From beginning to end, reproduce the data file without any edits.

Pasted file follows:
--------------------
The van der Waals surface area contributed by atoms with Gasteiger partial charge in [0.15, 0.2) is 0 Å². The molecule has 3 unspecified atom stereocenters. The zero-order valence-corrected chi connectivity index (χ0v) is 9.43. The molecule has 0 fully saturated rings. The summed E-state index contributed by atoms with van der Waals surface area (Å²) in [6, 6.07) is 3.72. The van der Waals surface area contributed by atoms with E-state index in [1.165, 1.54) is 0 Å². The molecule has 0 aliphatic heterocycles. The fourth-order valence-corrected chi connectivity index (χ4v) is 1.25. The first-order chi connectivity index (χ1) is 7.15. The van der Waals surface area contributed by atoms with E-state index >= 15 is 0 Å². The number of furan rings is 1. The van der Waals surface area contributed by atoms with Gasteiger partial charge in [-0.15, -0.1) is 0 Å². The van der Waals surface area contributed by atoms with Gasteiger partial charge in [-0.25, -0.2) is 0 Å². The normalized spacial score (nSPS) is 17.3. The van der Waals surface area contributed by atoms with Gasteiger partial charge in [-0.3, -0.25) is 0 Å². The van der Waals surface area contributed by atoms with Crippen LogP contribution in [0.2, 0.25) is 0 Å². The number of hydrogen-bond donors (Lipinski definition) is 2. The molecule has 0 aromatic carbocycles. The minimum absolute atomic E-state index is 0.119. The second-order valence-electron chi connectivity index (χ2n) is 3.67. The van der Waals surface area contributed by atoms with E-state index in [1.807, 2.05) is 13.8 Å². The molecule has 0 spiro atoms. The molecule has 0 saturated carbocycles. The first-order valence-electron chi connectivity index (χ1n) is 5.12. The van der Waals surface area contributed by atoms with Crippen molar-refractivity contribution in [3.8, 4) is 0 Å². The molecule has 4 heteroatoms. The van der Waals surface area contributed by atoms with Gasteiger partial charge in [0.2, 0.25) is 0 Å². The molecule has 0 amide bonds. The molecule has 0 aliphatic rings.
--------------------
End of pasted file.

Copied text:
The van der Waals surface area contributed by atoms with Gasteiger partial charge in [0.15, 0.2) is 0 Å². The molecule has 3 unspecified atom stereocenters. The zero-order valence-corrected chi connectivity index (χ0v) is 9.43. The molecule has 0 fully saturated rings. The summed E-state index contributed by atoms with van der Waals surface area (Å²) in [6, 6.07) is 3.72. The van der Waals surface area contributed by atoms with E-state index in [1.165, 1.54) is 0 Å². The molecule has 0 aliphatic heterocycles. The fourth-order valence-corrected chi connectivity index (χ4v) is 1.25. The first-order chi connectivity index (χ1) is 7.15. The van der Waals surface area contributed by atoms with E-state index >= 15 is 0 Å². The number of furan rings is 1. The van der Waals surface area contributed by atoms with Gasteiger partial charge in [-0.15, -0.1) is 0 Å². The van der Waals surface area contributed by atoms with Gasteiger partial charge in [-0.25, -0.2) is 0 Å². The normalized spacial score (nSPS) is 17.3. The van der Waals surface area contributed by atoms with Gasteiger partial charge in [-0.3, -0.25) is 0 Å². The van der Waals surface area contributed by atoms with Crippen LogP contribution in [0.2, 0.25) is 0 Å². The number of hydrogen-bond donors (Lipinski definition) is 2. The molecule has 0 aromatic carbocycles. The minimum absolute atomic E-state index is 0.119. The second-order valence-electron chi connectivity index (χ2n) is 3.67. The van der Waals surface area contributed by atoms with E-state index in [1.807, 2.05) is 13.8 Å². The molecule has 0 spiro atoms. The molecule has 0 saturated carbocycles. The first-order valence-electron chi connectivity index (χ1n) is 5.12. The van der Waals surface area contributed by atoms with Crippen molar-refractivity contribution in [3.8, 4) is 0 Å². The molecule has 4 heteroatoms. The van der Waals surface area contributed by atoms with Gasteiger partial charge in [0.2, 0.25) is 0 Å². The molecule has 0 amide bonds. The molecule has 0 aliphatic rings.